Change up where you go with your dog for walks. Vary their sniffs. Vary the distractions. Vary the scenery. Your dog will love exploring new places and you'll be less bored too.
If you absolutely cannot vary up where you take your dog for a walk, even temporarily, at least take different routes or rest in different spots.
Advantages to new walking environments
You get to practice how you calm your dog and get them re-focused on the task at hand.
Your dog will be excited when you arrive at a new place to walk. When you enter the new place, begin with an engagement session. Reward your dog with "Yes!" (or your positive marker word), praise, pets, and even treats.
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My absolute favorite training treats are Wet Noses Little Stars. These teeny tiny stars are about 1/4" in diameter, so I can reward both of the dogs over and over on our walks without spoiling their appetites. Even better, these treats are certified USDA Organic and verified as a non-GMO pet product.
The new environment will have different smells, sights, and sounds that your dog will find incredibly enticing. When you ask your dog to practice skills in this stimulating place, they will really have to think about what you're asking because the squirrels, flowers, and trash cans are all calling out to your dog. A thinking dog who is also exercising will be a tired dog later!
As you walk with your dog, ask him to practice a few skills you know he’s got down cold. Then work in some practice with a newer cue.
If he’s truly confused, consider that you may have generalized this skill to early to the whole world. Give your dog more time to practice at home, and just outside your home before embarking on your walk. Once your dog can successfully demonstrate the behavior inside and in the driveway, he’s much more likely able to show you his skill at a random stop on your walk.
Walking in new places is a great way to practice neutral dog skills.
You'll pass different dogs. If you're working on your dog's reaction to other dogs, then walking only in your neighborhood is counter-productive long-term. You may want to start in your neighborhood with helping your dog ignore the other neighborhood dogs. At some point, though, your dog will know the neighborhood dogs, so ignoring them may not be much of a challenge. By branching out to different places, you're giving your dog the chance to practice that skill authentically.
You’ll never get bored with walking if you change the scenery.
Your dog will be happier and I bet you will be too. You'll get to see different pieces of art, plants, and buildings. You'll be increasing your knowledge about your city. You'll find new quiet spots to rest and maybe get a special picture of your pup.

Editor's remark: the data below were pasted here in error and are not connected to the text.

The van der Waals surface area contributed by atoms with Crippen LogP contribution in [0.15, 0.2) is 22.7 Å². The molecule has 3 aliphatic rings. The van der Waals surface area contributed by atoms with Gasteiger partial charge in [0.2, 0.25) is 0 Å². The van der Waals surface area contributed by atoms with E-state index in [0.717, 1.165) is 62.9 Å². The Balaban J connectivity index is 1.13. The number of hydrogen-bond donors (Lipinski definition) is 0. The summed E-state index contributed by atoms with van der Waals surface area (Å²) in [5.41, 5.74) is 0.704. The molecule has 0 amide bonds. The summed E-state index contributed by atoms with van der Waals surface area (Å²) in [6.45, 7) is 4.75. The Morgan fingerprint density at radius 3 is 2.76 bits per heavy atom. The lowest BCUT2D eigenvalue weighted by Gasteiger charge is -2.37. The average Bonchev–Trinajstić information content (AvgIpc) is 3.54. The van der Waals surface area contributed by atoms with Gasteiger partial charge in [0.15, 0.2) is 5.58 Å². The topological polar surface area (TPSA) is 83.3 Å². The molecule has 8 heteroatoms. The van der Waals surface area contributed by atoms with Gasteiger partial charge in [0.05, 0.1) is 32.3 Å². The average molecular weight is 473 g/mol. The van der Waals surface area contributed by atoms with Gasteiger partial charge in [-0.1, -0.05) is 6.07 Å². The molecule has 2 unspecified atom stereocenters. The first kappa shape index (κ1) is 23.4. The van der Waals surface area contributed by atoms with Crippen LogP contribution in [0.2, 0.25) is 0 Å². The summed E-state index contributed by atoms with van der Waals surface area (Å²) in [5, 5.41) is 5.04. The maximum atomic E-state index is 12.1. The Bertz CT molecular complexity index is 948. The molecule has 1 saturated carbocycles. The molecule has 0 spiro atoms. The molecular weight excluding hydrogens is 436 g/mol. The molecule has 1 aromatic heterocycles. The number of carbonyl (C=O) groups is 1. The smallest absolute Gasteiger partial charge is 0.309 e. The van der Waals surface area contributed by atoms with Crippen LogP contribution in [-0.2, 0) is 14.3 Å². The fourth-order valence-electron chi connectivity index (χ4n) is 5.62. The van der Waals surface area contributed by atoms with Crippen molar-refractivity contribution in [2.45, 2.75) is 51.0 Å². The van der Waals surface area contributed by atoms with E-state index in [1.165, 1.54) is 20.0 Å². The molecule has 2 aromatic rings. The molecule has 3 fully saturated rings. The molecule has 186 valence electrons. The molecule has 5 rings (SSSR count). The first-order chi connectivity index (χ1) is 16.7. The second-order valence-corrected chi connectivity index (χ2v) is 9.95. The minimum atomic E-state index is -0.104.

Pedestrian safety may be something you want to consider.
You could also be selecting safer walks. I don't know about where you live, but Arizona has the highest pedestrian fatality rate in the country. We had been in third place, but being such a haven for progress, Arizonan drivers decided to speed toward the number one ranking! After nearly being hit multiple times by distracted drivers who do not respect traffic signals or a pedestrian crossing with the light in the crosswalk, I decided to cut out walks where I have to be on constant alert for idiot drivers.
Want to know how your state ranks for pedestrian death? Check out the Pedestrian Traffic Fatalities by State: 2017 Preliminary Data prepared for the Governors Highway Safety Association.
Tips for finding new walking routes
Pay attention to outdoor events.
Even if an event is not dog-friendly, you may be able to walk by on the sidewalk. The different sounds, sights, and smells will pique your dog's interest, so that's a great time to test how well your dog has mastered a new skill.
Live music events make great environments for a quick training session. You get to choose how close or how far you stand from the music. Plus if you’re practicing for Canine Good Citizen or therapy dog certification, the audience applause provides enough startling noise to test how your dog reacts. Again, you get to decide the distance between the distracting noise and your dog.
Check out your city or county government webpages for a list of dog parks and parks that are dog-friendly.
Explore a variety of parks in your area. You'll find some you love, so you'll work them into your walking destination rotation. Others you'll visit once and you may never go back.
Use more general Internet resources to find dog-friendly places to take your dog for a walk or a hike.
Use Google Maps and scroll around.
If you're going anywhere with your dog, look at Google Maps to see what the surrounding neighborhood looks like. You may discover parks, walking paths, or dog-friendly stores that you didn’t know were there.